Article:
The Effects of Lepidium sativum Seeds on Fracture-Induced Healing in Rabbits

Abdullah bin Habeeballah bin Abdullah Juma, FRCSEd

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In This Article

Results

This study, which lasted 12 weeks from the time of surgery, divided rabbits into control (no. = 3/C1, C2, C3) and test groups (no. = 3/T1, T2, T3). Soon after their recovery from general anesthesia, the control group was fed with a normal diet, but the test animals had a normal diet plus 6 g of L sativum seeds for the whole period of the study. The results of daily follow-up showed uneventful recovery, good healing of wounds, and weight gain in all rabbits. Documentation of fracture healing in the left femur of all groups was carried out and clinically based on the presence or absence of crepitus plus abnormal movements at the fracture sites, and radiologically from the site of callus formation. X-rays of the left femur at the fracture sites in all 6 rabbits were taken in a nearby hospital on 2 occasions -- the first at 6 weeks and the second at 12 weeks postoperatively. Both groups showed good healing of fractures and intact intramedullary K-wires (Figures 2 and 3).

Figure 2.

X-ray of control group at 6 weeks postoperatively.

Figure 3.

X-ray of test group at 6 weeks postoperatively.

The healing of fractures continued at 12 weeks and was almost complete in all groups (Figures 4 and 5).

Figure 4.

X-ray of control group at 12 weeks postoperatively.

Figure 5.

X-ray of test group at 12 weeks postoperatively.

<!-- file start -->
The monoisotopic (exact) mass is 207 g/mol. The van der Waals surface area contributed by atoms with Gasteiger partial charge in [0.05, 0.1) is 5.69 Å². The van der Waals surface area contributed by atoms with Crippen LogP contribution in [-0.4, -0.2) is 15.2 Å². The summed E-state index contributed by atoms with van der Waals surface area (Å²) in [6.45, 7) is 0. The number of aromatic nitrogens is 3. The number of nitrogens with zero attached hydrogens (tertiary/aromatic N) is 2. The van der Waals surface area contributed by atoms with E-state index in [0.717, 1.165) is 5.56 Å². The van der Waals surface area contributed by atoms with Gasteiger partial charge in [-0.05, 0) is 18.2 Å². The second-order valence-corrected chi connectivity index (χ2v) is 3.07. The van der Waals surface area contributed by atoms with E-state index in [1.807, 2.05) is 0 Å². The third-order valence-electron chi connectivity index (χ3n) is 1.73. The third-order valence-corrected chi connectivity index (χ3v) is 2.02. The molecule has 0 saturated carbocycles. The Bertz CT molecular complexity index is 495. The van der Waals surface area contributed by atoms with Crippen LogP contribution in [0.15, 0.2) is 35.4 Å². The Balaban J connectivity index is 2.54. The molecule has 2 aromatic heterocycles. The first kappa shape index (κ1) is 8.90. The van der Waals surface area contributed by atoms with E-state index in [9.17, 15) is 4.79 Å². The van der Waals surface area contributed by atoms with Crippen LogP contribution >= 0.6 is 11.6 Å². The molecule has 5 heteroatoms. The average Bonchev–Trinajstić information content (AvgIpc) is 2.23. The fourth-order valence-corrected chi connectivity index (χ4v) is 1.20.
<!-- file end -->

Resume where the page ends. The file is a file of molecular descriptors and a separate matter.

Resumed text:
Further documentation of the healing of fractures was carried out by a direct measurement, in millimeters, of the callus at the fracture sites LM, LL, and CM on the corresponding x-rays.

Data collected at 6 and 12 weeks postoperatively had callus formation measured at those sites and tabulated for further statistical analysis.

The SPSS statistical package was used to compare the test and control groups for any significant relationships or differences with regard to the healing of fractures in rabbits due to the consumption of L sativum seeds.

A statistically significant difference was found in one area (CM; P < .001) at 6 weeks of measurements of callus formation, as shown in Table 1 .

However, more areas revealed statistically significant differences at 12 weeks of measurements of callus formation in the LM and CM sites (P < .043 and P < .004, respectively; Table 1 ).

It was obvious that callus formation at 12 weeks continued to predominate in all areas of the test group and became more prominent in the LM and CM areas. This difference in callus formation between the test and control groups persisted at 6 and 12 weeks and was more evident in the test group.

Nevertheless, the weights of all rabbits, when documented weekly for 4 weeks, showed mild gradual increases in both groups with a slight tendency to be more evident in the test group, but this was not statistically significant ( Table 2 ).

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